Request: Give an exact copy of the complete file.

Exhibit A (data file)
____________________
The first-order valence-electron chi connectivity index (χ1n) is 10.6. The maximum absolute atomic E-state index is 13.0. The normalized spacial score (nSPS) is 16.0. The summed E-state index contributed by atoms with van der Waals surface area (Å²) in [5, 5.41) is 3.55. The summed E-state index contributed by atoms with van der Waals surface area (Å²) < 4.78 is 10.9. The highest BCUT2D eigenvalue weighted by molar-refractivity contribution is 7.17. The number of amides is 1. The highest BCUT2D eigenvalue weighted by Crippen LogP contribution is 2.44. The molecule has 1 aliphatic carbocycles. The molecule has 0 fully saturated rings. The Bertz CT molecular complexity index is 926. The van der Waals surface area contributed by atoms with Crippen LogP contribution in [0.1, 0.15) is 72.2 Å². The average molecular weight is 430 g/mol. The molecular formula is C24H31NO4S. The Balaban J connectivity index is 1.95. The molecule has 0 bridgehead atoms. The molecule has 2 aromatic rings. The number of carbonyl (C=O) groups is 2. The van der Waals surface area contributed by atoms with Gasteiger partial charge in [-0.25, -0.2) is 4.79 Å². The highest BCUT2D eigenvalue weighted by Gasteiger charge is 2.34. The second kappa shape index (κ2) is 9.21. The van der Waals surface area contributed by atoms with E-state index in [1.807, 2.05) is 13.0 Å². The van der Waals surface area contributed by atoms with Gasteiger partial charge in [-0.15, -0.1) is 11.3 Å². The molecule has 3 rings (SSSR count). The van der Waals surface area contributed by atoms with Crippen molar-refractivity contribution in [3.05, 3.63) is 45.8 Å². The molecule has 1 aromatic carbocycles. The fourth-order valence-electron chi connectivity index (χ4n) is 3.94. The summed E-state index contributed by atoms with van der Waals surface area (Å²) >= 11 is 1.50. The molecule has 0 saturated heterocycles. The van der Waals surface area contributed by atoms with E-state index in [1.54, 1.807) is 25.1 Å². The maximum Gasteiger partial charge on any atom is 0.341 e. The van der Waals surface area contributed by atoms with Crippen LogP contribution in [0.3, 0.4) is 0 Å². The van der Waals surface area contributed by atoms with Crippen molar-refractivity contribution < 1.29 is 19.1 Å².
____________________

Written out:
The first-order valence-electron chi connectivity index (χ1n) is 10.6. The maximum absolute atomic E-state index is 13.0. The normalized spacial score (nSPS) is 16.0. The summed E-state index contributed by atoms with van der Waals surface area (Å²) in [5, 5.41) is 3.55. The summed E-state index contributed by atoms with van der Waals surface area (Å²) < 4.78 is 10.9. The highest BCUT2D eigenvalue weighted by molar-refractivity contribution is 7.17. The number of amides is 1. The highest BCUT2D eigenvalue weighted by Crippen LogP contribution is 2.44. The molecule has 1 aliphatic carbocycles. The molecule has 0 fully saturated rings. The Bertz CT molecular complexity index is 926. The van der Waals surface area contributed by atoms with Crippen LogP contribution in [0.1, 0.15) is 72.2 Å². The average molecular weight is 430 g/mol. The molecular formula is C24H31NO4S. The Balaban J connectivity index is 1.95. The molecule has 0 bridgehead atoms. The molecule has 2 aromatic rings. The number of carbonyl (C=O) groups is 2. The van der Waals surface area contributed by atoms with Gasteiger partial charge in [-0.25, -0.2) is 4.79 Å². The highest BCUT2D eigenvalue weighted by Gasteiger charge is 2.34. The second kappa shape index (κ2) is 9.21. The van der Waals surface area contributed by atoms with E-state index in [1.807, 2.05) is 13.0 Å². The van der Waals surface area contributed by atoms with Gasteiger partial charge in [-0.15, -0.1) is 11.3 Å². The molecule has 3 rings (SSSR count). The van der Waals surface area contributed by atoms with Crippen molar-refractivity contribution in [3.05, 3.63) is 45.8 Å². The molecule has 1 aromatic carbocycles. The fourth-order valence-electron chi connectivity index (χ4n) is 3.94. The summed E-state index contributed by atoms with van der Waals surface area (Å²) >= 11 is 1.50. The molecule has 0 saturated heterocycles. The van der Waals surface area contributed by atoms with E-state index in [1.54, 1.807) is 25.1 Å². The maximum Gasteiger partial charge on any atom is 0.341 e. The van der Waals surface area contributed by atoms with Crippen LogP contribution in [0.3, 0.4) is 0 Å². The van der Waals surface area contributed by atoms with Crippen molar-refractivity contribution < 1.29 is 19.1 Å².